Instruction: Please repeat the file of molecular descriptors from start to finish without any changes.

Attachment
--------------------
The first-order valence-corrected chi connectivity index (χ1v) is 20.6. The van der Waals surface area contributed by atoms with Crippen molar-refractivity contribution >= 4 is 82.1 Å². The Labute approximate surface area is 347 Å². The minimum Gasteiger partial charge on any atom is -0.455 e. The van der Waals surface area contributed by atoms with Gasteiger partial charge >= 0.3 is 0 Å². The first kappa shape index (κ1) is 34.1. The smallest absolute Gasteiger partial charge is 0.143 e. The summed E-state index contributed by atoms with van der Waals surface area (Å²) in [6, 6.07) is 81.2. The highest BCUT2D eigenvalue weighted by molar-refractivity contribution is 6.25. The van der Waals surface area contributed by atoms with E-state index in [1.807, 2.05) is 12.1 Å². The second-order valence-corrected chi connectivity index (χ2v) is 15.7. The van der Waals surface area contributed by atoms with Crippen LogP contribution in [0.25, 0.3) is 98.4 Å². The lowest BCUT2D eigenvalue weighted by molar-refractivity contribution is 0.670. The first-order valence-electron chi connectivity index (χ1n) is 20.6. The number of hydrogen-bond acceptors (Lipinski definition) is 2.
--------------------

The first-order valence-corrected chi connectivity index (χ1v) is 20.6. The van der Waals surface area contributed by atoms with Crippen molar-refractivity contribution >= 4 is 82.1 Å². The Labute approximate surface area is 347 Å². The minimum Gasteiger partial charge on any atom is -0.455 e. The van der Waals surface area contributed by atoms with Gasteiger partial charge >= 0.3 is 0 Å². The first kappa shape index (κ1) is 34.1. The smallest absolute Gasteiger partial charge is 0.143 e. The summed E-state index contributed by atoms with van der Waals surface area (Å²) in [6, 6.07) is 81.2. The highest BCUT2D eigenvalue weighted by molar-refractivity contribution is 6.25. The van der Waals surface area contributed by atoms with E-state index in [1.807, 2.05) is 12.1 Å². The second-order valence-corrected chi connectivity index (χ2v) is 15.7. The van der Waals surface area contributed by atoms with Crippen LogP contribution in [0.25, 0.3) is 98.4 Å². The lowest BCUT2D eigenvalue weighted by molar-refractivity contribution is 0.670. The first-order valence-electron chi connectivity index (χ1n) is 20.6. The number of hydrogen-bond acceptors (Lipinski definition) is 2.